Saturday, October 25, 2008

Just testing Justin TV which gives free TV broadcasts.

It was used for the Waveplace awards today. The panel below should show a live TV feed if I broadcast.

Watch live video from tonyforster's channel on

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Wednesday, October 22, 2008

Educational Use of the Wii remote

The Nintendo Wii videogame has a handheld controller, the Wii Remote. The Wii Remote has the ability to sense acceleration along three axes through the use of an ADXL330 accelerometer. It also contains a 1024x768 infrared camera with built-in hardware blob tracking of up to 4 points at 100Hz. The Wii Remote communicates wirelessly with the console via short-range Bluetooth radio.

Johnny Chung Lee has Demonstrated how the infrared camera can be used for third party applications including an interactive whiteboard at Another third party project, GlovePIE by Carl Kenner allows the Wii Remote to be used on a personal computer to emulate a keyboard, mouse or joystick.

A IR LED light source is required. The LED chosen is the CAT. NO. ZD1945 from Jaycar Electronics

It has the following specifications:
Forward Current (If): 50mA max - Peak forward current (Ip): 1.2A- Forward Voltage (VF): 1.2V @ 20mA - Reverse Voltage (VR): 5V max- Power Dissipation (Pd): 100mW max - Viewing Angle: 30°- Peak Spectral Wavelength(IR): 940nm @ 20mA * Spectral Bandwidth (DI): 50nm@20mA- Material: GaAs

It was chosen to run it conservatively at 14 mA with a 1.5V battery and 22 ohm series resistor.
(1.5V -1.2V)/22 = 14mA

The longer LED lead connects to the battery + , the resistor is in series.

The IR source can be easily tested because webcams and digital cameras can receive the IR spectrum as the following photo shows:

Low-Cost Multi-point Interactive Whiteboard Software
Johnny recommends BlueSoleil, a third-party driver that implements the full Bluetooth stack for various Windows operating systems. You can download a trial version that has a 5MB transfer limit at

This driver was not required (running a Dell Inspiron 1520 with Vista), the Windows driver accessed through Control Panel was sufficient. Open control panel and click on the Bluetooth icon

While pressing the A&B buttons on the Wii Remote, click on add.

Select the Wiimote when it appears and select no passkey.

Download the whiteboard software from

Run the whiteboard executable WiimoteWhiteboard v0.2.exe , if you have alrerady established Bluetooth communucation with the Wii it should load:

Clicking on Calibrate Location brings up the 4 calibrate points, flash the IR LED at the four calibrate points.

Tracking Your Fingers with the Wiimote should run without the directx SDK but gave the following error “Directx SDK sample has stopped working.”

Blue Soleil was not required. Just download the GlovePIE zip from and run GlovePIE.exe
You can setup the Bluetooth from within GlovePie by choosing the Control Panel-Settings > Bluetooth menu in GlovePIE. You should then select Bluetooth Fix from the Troubleshooter menu.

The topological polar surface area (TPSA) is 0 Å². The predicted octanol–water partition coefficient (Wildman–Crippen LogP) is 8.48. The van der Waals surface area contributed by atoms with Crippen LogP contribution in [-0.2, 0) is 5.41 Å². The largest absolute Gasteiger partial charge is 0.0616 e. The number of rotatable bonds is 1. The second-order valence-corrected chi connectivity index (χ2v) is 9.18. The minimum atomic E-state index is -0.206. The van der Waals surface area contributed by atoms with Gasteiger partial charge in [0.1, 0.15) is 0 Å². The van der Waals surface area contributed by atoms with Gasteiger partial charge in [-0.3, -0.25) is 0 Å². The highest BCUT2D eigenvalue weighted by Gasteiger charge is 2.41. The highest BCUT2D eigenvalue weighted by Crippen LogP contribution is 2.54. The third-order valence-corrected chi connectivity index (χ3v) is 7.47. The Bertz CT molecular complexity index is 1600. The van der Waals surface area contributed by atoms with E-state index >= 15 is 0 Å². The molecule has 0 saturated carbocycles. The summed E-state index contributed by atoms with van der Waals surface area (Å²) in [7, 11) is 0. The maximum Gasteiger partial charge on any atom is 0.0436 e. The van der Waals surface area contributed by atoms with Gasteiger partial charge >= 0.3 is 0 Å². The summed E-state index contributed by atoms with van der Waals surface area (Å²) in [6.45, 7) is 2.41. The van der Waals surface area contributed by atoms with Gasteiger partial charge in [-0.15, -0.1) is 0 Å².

press add and hold down the 1+2 buttons on the Wiimote, tell your Bluetooth program to search for devices,

I chose no passkey.
Generate an appropriate script, either by typing into the left script tab or by selecting options from the GUI tab.

For example, the following script gives control over a dummy mouse pointer and can easily be generated using GUI tab options.
Cursor0.x = MapRange(Wiimote1.Roll, -90 degrees,90 degrees, 0,1)
Cursor0.y = MapRange(Wiimote1.Pitch, -90 degrees,90 degrees, 0,1)

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Quest Atlantis

Friday, October 03, 2008

Which Programming Language Makes it Easier for Students to Learn to Program?

In an interesting presentation at ACEC2008, Jason Zagami presents the results of a study, Which Programming Language Makes it Easier for Students to Learn to Program?

Jason tests text only languages, PHP and VB, mixed text/graphics languages Game Maker and Alice and a graphics only language Robolab (Labview) .

The languages were tested in an Australian girls' secondary school. The difficulty reaching levels of competency in programming language structures such as simple sequencing and nested loops was compared.

"programming languages that rely predominantly on visual representations were shown to be more effective in supporting student understanding of introductory programming concepts than programming languages relying predominately on text"

If I understood his presentation, he further indicated that mixed text/graphics languages were better for simple concepts like sequencing but text only or graphics only was better for more difficult concepts like nested loops.

I look forward to reading the wider study when it is published: Zagami, J. (2008). Seeing is understanding: The effect of visualisation in understanding programming concepts. (Doctoral dissertation, Queensland University of Technology, 2008). Dissertation.

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